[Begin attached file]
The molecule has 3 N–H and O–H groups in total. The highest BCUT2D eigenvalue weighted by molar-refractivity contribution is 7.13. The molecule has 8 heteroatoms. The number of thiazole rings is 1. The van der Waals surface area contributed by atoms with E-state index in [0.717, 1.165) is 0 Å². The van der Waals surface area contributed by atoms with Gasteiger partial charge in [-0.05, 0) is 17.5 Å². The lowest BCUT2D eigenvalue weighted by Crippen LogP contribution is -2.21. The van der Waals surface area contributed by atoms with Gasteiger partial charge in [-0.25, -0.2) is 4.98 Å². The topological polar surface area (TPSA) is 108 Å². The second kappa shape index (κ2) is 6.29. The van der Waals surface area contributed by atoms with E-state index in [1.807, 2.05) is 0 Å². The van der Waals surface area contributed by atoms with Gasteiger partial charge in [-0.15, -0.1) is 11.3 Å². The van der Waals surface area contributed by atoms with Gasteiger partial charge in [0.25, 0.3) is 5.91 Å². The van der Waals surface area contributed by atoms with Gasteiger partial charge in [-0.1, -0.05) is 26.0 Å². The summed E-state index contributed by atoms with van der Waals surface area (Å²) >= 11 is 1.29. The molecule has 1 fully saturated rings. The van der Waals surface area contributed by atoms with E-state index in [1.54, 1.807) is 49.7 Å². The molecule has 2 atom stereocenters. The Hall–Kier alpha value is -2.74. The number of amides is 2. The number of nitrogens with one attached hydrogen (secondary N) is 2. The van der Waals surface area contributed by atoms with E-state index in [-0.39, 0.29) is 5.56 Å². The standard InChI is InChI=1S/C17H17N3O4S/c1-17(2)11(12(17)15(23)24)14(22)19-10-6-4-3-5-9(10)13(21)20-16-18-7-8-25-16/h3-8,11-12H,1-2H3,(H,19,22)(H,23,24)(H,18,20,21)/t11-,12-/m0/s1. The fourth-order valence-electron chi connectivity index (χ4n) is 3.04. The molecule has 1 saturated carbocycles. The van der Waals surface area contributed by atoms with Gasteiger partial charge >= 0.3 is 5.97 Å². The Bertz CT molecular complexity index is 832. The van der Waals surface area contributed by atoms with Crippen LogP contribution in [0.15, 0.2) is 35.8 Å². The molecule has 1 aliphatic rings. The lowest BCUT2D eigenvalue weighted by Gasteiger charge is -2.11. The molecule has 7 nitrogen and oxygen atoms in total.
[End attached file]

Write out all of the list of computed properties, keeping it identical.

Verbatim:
The molecule has 3 N–H and O–H groups in total. The highest BCUT2D eigenvalue weighted by molar-refractivity contribution is 7.13. The molecule has 8 heteroatoms. The number of thiazole rings is 1. The van der Waals surface area contributed by atoms with E-state index in [0.717, 1.165) is 0 Å². The van der Waals surface area contributed by atoms with Gasteiger partial charge in [-0.05, 0) is 17.5 Å². The lowest BCUT2D eigenvalue weighted by Crippen LogP contribution is -2.21. The van der Waals surface area contributed by atoms with Gasteiger partial charge in [-0.25, -0.2) is 4.98 Å². The topological polar surface area (TPSA) is 108 Å². The second kappa shape index (κ2) is 6.29. The van der Waals surface area contributed by atoms with E-state index in [1.807, 2.05) is 0 Å². The van der Waals surface area contributed by atoms with Gasteiger partial charge in [-0.15, -0.1) is 11.3 Å². The van der Waals surface area contributed by atoms with Gasteiger partial charge in [0.25, 0.3) is 5.91 Å². The van der Waals surface area contributed by atoms with Gasteiger partial charge in [-0.1, -0.05) is 26.0 Å². The summed E-state index contributed by atoms with van der Waals surface area (Å²) >= 11 is 1.29. The molecule has 1 fully saturated rings. The van der Waals surface area contributed by atoms with E-state index in [1.54, 1.807) is 49.7 Å². The molecule has 2 atom stereocenters. The Hall–Kier alpha value is -2.74. The number of amides is 2. The number of nitrogens with one attached hydrogen (secondary N) is 2. The van der Waals surface area contributed by atoms with E-state index in [-0.39, 0.29) is 5.56 Å². The standard InChI is InChI=1S/C17H17N3O4S/c1-17(2)11(12(17)15(23)24)14(22)19-10-6-4-3-5-9(10)13(21)20-16-18-7-8-25-16/h3-8,11-12H,1-2H3,(H,19,22)(H,23,24)(H,18,20,21)/t11-,12-/m0/s1. The fourth-order valence-electron chi connectivity index (χ4n) is 3.04. The molecule has 1 saturated carbocycles. The van der Waals surface area contributed by atoms with Gasteiger partial charge >= 0.3 is 5.97 Å². The Bertz CT molecular complexity index is 832. The van der Waals surface area contributed by atoms with Crippen LogP contribution in [0.15, 0.2) is 35.8 Å². The molecule has 1 aliphatic rings. The lowest BCUT2D eigenvalue weighted by Gasteiger charge is -2.11. The molecule has 7 nitrogen and oxygen atoms in total.